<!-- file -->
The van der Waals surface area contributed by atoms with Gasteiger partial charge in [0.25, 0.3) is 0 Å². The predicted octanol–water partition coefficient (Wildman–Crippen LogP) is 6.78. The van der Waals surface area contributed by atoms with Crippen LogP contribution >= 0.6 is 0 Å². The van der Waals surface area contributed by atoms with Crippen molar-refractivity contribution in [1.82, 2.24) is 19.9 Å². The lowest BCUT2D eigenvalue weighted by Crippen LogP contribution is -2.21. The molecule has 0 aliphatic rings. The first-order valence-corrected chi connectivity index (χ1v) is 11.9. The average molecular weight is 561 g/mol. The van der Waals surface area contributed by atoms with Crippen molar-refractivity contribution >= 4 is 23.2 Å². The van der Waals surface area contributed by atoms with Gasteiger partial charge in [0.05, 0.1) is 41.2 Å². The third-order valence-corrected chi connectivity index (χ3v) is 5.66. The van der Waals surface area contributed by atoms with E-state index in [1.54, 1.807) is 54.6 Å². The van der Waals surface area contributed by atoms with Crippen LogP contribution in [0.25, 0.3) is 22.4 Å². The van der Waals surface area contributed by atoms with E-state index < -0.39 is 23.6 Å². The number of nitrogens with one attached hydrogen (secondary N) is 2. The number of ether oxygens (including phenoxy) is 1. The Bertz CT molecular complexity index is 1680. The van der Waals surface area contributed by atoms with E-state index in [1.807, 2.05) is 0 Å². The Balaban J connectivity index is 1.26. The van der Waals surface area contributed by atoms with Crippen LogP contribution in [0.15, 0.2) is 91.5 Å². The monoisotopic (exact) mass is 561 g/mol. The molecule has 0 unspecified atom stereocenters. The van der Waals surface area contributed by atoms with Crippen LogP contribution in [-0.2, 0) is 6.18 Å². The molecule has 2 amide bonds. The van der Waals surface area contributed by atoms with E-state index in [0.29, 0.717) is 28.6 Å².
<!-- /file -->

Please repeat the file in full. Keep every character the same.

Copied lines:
The van der Waals surface area contributed by atoms with Gasteiger partial charge in [0.25, 0.3) is 0 Å². The predicted octanol–water partition coefficient (Wildman–Crippen LogP) is 6.78. The van der Waals surface area contributed by atoms with Crippen LogP contribution >= 0.6 is 0 Å². The van der Waals surface area contributed by atoms with Crippen molar-refractivity contribution in [1.82, 2.24) is 19.9 Å². The lowest BCUT2D eigenvalue weighted by Crippen LogP contribution is -2.21. The molecule has 0 aliphatic rings. The first-order valence-corrected chi connectivity index (χ1v) is 11.9. The average molecular weight is 561 g/mol. The van der Waals surface area contributed by atoms with Crippen molar-refractivity contribution >= 4 is 23.2 Å². The van der Waals surface area contributed by atoms with Gasteiger partial charge in [0.05, 0.1) is 41.2 Å². The third-order valence-corrected chi connectivity index (χ3v) is 5.66. The van der Waals surface area contributed by atoms with E-state index in [1.54, 1.807) is 54.6 Å². The van der Waals surface area contributed by atoms with Crippen LogP contribution in [0.25, 0.3) is 22.4 Å². The van der Waals surface area contributed by atoms with E-state index < -0.39 is 23.6 Å². The number of nitrogens with one attached hydrogen (secondary N) is 2. The number of ether oxygens (including phenoxy) is 1. The Bertz CT molecular complexity index is 1680. The van der Waals surface area contributed by atoms with E-state index in [1.807, 2.05) is 0 Å². The Balaban J connectivity index is 1.26. The van der Waals surface area contributed by atoms with Crippen LogP contribution in [0.15, 0.2) is 91.5 Å². The monoisotopic (exact) mass is 561 g/mol. The molecule has 0 unspecified atom stereocenters. The van der Waals surface area contributed by atoms with Crippen LogP contribution in [-0.2, 0) is 6.18 Å². The molecule has 2 amide bonds. The van der Waals surface area contributed by atoms with E-state index in [0.29, 0.717) is 28.6 Å².